Chris Hodson: Do you think the CISO’s role itself has changed?

Geoff Fisher: I would argue that the CISO in the not-so-distant past was kind of a role that was very governance-focused and rules-based. I think that they’re taking equal footing now from a CIO and CTO perspective and are making business decisions. CISOs ultimately have more of a seat at the table than they may have had in the past. They’re getting comfortable with managing some level of uncertainty and risk in their organization and knowing that they have some dynamic controls at their fingertips to be able to do that appropriately. They’re trying to balance risk with functionality with just the need to get it done. I think that’s really where the evolution over the past couple of months will actually be a good thing for the industry. The relationship that CISOs, CIOs and CTOs are ultimately building as a result of this is going to be really helpful.

Chris Hodson: Yeah, I think that the CISO’s roles are changing to one of consultative functions. In the pandemic the CISO is there to design controls or advise to a level of risk commensurate to the organization. CISO roles had to change but I think also to their credit, so did the CIO and CTO. They are having to get a lot more flexible, a lot more consultative.

Expanding the focus beyond detection

Chris Hodson: The last question I had today was around the importance of robust, security foundations and best practices. Have all these sensational news stories of state-sponsored cyber-threats made it harder for CISOs to prioritize?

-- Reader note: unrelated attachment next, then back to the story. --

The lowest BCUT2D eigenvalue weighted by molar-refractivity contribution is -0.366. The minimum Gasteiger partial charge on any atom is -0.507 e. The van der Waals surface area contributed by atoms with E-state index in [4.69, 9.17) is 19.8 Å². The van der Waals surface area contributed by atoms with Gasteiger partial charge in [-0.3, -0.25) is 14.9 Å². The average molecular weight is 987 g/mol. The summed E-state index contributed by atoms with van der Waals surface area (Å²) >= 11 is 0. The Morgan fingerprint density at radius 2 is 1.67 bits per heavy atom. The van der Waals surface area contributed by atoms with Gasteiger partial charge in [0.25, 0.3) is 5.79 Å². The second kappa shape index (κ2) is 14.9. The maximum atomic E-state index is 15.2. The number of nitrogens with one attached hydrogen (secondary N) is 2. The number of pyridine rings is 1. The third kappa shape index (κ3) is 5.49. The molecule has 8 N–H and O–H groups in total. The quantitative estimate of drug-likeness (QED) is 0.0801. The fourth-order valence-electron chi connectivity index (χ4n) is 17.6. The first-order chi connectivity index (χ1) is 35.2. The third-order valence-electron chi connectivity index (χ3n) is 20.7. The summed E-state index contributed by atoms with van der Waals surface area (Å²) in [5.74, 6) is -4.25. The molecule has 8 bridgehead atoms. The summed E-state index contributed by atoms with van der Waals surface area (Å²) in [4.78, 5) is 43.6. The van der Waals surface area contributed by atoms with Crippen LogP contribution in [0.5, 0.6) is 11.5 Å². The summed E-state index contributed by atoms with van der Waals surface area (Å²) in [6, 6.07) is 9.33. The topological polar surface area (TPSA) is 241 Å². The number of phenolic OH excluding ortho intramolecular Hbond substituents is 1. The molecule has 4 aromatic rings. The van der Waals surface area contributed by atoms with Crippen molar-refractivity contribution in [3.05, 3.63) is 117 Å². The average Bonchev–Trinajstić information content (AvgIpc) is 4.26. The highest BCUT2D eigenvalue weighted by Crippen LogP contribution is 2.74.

Geoff Fisher: You know, I think this is where it’s tough. Those “sensational” threats have always been there but it’s been a little under the waves, and perhaps more related to critical infrastructure. I’m not sure that it’s really the same for the broader world. I truly believe getting the fundamentals right is where everybody should be focusing, and I just don’t think that blowing up all of these single point-in-time events for very specific organizations does anything to educate.

Should people be looking for fileless malware? One-hundred percent. Should you be worried about process hollowing? I think so. But if you don’t know where all your assets are, and you aren’t patching Java and PDF Reader, you’ve failed the basics. I’m a firm believer that the NIST CSF is really how you should be thinking about your security program. But if you’re missing the respond-and-recover aspects — which a lot of smaller organizations do — that’s going to cause problems for you.

Chris Hodson: I completely agree. I think many organizations get focused on detection. But detection without the means to remediate and respond is almost putting CISOs in a worse situation. A fire alarm goes off and they’re not empowered or in any way capable of remediating.

That’s something we passionately believe at Tanium. Protection is incredibly important, but so is the ability to quarantine a machine, deploy a patch or take something offline. Organizations have to have real-time visibility into what’s going on in their network – especially after moving almost the entire workforce to remote environments – and be able to respond to and remediate threats with speed and confidence before a threat becomes an enterprise-wide breach.

Thanks for your time today, Geoff. I look forward to continuing our discussion at our upcoming panel on July 23 with former hacker, Alissa Knight at Knight Ink and cybersecurity analyst Chris Wilder from Moor Insights & Strategy.